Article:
Many people have difficulty getting to the store as well as carrying their groceries home. This is sometimes due to physical problems, but also sometimes due to anxiety or psychosis e.g. difficulty taking public transit because you feel people are talking about you. Sometimes, people simply need a chance to learn and practice the bus routes.
Grocery delivery is an option with many stores. There are many stores you can phone your order into, and a few you can order online from. There is usually a small fee, and you do not have the benefit of being able to compare products and prices. Some stores require you to do the shopping in the store, but can deliver your groceries home for you. Although grocery delivery costs a little more, it is a lot cheaper than eating out.
Another option is taking a taxi. This tends to cost more than grocery delivery, but allows you to shop in person and compare prices, which also would save money as well.
When Anxiety is a Problem...
Many people experience anxiety about entering a store, and walking around with other people. Then, they either avoid going shopping, or else have difficulty thinking in the store because of the anxiety they are experiencing. I have had some success with grading the activity using "Fear Ladders" from Anxiety BC (Click to go there).
I have found that people are much less likely to want to work on their anxiety if they are able to obtain their groceries another way (e.g. friend or family member getting the groceries for them). Sometimes the key is to find a strong enough motivator. I had one client where the fear ladder did not work, but having to buy her cigarettes for herself did.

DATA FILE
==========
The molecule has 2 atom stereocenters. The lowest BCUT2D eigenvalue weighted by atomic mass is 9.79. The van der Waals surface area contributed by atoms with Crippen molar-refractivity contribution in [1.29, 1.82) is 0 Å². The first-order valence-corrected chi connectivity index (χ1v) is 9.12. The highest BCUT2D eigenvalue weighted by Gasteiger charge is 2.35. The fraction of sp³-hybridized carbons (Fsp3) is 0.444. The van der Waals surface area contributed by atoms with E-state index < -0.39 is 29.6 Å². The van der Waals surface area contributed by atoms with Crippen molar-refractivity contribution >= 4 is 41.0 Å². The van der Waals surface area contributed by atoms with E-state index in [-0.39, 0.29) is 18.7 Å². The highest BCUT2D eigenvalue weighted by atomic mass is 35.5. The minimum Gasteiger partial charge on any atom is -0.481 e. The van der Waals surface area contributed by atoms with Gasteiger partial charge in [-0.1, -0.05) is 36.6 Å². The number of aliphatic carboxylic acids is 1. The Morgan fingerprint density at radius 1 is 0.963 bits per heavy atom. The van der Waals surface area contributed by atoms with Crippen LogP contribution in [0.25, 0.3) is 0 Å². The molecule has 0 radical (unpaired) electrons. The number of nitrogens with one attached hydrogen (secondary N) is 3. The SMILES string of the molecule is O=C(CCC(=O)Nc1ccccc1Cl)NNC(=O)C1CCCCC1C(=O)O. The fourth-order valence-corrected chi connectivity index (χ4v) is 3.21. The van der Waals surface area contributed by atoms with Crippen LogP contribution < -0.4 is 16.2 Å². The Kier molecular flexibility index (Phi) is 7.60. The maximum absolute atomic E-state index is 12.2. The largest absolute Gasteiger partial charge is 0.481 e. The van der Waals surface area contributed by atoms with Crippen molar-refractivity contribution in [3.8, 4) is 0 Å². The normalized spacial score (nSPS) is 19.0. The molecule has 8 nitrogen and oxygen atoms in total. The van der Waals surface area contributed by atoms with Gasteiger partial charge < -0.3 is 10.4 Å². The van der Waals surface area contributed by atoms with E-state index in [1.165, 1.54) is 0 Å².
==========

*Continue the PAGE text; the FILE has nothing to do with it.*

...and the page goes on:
If a person is not ready to work on their anxiety around grocery shopping, grocery delivery (discussed above) is another option.
When Lack of Experience is a Problem...
This is often what we think of when we think of skills-teaching. However, it is surprising how rarely this is really the issue. The solution for lack of experience? Practice, practice, practice (in a real environment). I have used worksheets where people have to find certain products, find the price, and compare prices to find the best deal. It is helpful to point out the overhead signs, and to practice asking a store employee where an item is. It is also helpful to practice price comparison, and to use a store that has the price per unit listed on the price tag.
When Using Money is a Problem...
Occasionally, people are unable to count their money, either because they do not know how to count money or because they lack the vision or dexterity to count it. One solution is to buy gift cards, because it requires fewer cash transactions. Money skills can be learned with a lot of practice. I have found it is important to practice with real money - expecting skills learned with fake money to transfer over to real money is asking too much.
These are the ways that I have tried to address the major barriers to grocery shopping. I would love to hear what you have found helpful and/or unhelpful.